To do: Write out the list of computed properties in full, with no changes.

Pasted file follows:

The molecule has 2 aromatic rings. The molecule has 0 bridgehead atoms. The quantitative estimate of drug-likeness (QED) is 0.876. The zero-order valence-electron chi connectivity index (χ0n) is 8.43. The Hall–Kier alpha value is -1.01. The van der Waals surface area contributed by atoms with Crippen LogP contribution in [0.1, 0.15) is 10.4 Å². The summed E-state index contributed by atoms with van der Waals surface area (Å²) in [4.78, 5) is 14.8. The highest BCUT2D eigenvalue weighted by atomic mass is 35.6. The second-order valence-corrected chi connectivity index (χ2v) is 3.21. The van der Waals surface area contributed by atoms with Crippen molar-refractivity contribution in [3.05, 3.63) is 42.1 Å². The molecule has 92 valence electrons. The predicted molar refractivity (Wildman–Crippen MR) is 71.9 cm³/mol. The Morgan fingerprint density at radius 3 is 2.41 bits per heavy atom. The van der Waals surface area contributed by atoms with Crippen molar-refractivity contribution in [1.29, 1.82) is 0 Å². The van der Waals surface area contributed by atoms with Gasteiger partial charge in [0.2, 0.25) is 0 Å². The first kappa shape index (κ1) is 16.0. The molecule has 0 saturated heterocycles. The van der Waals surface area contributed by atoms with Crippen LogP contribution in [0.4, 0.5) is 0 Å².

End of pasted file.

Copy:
The molecule has 2 aromatic rings. The molecule has 0 bridgehead atoms. The quantitative estimate of drug-likeness (QED) is 0.876. The zero-order valence-electron chi connectivity index (χ0n) is 8.43. The Hall–Kier alpha value is -1.01. The van der Waals surface area contributed by atoms with Crippen LogP contribution in [0.1, 0.15) is 10.4 Å². The summed E-state index contributed by atoms with van der Waals surface area (Å²) in [4.78, 5) is 14.8. The highest BCUT2D eigenvalue weighted by atomic mass is 35.6. The second-order valence-corrected chi connectivity index (χ2v) is 3.21. The van der Waals surface area contributed by atoms with Crippen molar-refractivity contribution in [3.05, 3.63) is 42.1 Å². The molecule has 92 valence electrons. The predicted molar refractivity (Wildman–Crippen MR) is 71.9 cm³/mol. The Morgan fingerprint density at radius 3 is 2.41 bits per heavy atom. The van der Waals surface area contributed by atoms with Crippen molar-refractivity contribution in [1.29, 1.82) is 0 Å². The van der Waals surface area contributed by atoms with Gasteiger partial charge in [0.2, 0.25) is 0 Å². The first kappa shape index (κ1) is 16.0. The molecule has 0 saturated heterocycles. The van der Waals surface area contributed by atoms with Crippen LogP contribution in [0.4, 0.5) is 0 Å².